requirements of the energy market. Production, packaging, storage,
transfer and delivery of the gas ... are so energy consuming that
alternatives should be considered."

The most compelling rationale for making hydrogen is that it is a way
to store energy. That could benefit renewable energy sources like
wind and sunlight that can't generate energy on demand. But batteries
and flywheels can store electricity directly. The all-electric
vehicle has not yet found a commercial market, but we should
acknowledge the rapid advances made in electric storage technologies
in the last few years.

Many people see the new hybrid vehicles as a bridge to a new type of
transportation system. I agree, but with a different twist. Toyota
and Honda are selling tens of thousands of cars that have small gas
engines and batteries. American automobile companies will soon join
them. Toyota and Honda and others are looking in the future to
substitute a hydrogen fuel cell for the gasoline engine. That work
should continue, but policymakers should also develop incentives and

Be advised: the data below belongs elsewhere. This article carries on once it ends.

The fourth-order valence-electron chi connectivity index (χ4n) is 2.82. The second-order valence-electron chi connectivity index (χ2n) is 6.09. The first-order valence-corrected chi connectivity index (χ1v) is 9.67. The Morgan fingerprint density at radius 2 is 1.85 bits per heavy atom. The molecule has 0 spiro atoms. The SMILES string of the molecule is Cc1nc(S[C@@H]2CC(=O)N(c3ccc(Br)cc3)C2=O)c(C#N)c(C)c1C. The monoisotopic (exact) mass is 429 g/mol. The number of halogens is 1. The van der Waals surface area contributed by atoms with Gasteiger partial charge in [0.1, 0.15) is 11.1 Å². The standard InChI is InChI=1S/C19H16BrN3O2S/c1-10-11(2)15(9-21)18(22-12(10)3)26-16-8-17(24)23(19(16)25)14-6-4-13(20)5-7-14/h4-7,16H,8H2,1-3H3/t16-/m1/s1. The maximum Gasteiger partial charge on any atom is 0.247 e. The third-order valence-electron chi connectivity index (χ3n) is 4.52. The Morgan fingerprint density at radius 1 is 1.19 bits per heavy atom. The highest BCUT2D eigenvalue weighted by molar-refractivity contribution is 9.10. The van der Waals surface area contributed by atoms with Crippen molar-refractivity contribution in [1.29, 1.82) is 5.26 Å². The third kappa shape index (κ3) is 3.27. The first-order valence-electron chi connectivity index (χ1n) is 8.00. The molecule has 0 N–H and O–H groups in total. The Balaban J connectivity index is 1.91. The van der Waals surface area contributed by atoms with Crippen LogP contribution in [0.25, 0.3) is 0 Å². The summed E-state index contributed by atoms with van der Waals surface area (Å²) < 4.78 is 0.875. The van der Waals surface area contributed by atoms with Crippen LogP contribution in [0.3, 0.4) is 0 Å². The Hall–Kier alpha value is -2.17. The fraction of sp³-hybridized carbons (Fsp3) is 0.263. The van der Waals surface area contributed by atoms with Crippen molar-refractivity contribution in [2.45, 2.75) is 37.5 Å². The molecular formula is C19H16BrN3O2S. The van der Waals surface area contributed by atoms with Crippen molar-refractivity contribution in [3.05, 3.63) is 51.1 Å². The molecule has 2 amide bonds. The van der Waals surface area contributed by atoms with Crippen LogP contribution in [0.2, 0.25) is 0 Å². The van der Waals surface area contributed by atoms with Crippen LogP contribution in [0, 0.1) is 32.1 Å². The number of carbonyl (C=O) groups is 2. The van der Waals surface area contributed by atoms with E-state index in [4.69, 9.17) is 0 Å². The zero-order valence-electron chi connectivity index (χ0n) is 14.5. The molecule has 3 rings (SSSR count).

regulations that channel engineering ingenuity into improving the
electric storage side of the hybrid system.

Currently, a Toyota Prius may get 5 percent of its overall energy
from its batteries and could only go a mile or so as a zero emission
vehicle. A second generation Prius might get 10 percent of its energy
from batteries and might have a range of 2-3 miles. Why not encourage
Toyota and Honda and others to increase the proportion of the energy
they use from the batteries?

We need to get beyond the glib, "we can run our cars on water," news
bites and soberly assess the value of a massive national effort to
convert to a hydrogen economy. When we do so, I believe, we will
conclude that the hydrogen economy has serious, perhaps fatal
shortcomings.
--
Michael Friedman
Ph.D. Candidate in Ecology, Evolutionary Biology and Behavior
City University of New York

Molecular Laboratory
Department of Invertebrate Zoology
American Museum of Natural History
Central Park West at 79th Street
New York, NY  10024
(212) 313-7646

~~~~~~~
PLEASE clip all extraneous text before replying to a message.



More information about the Marxism mailing list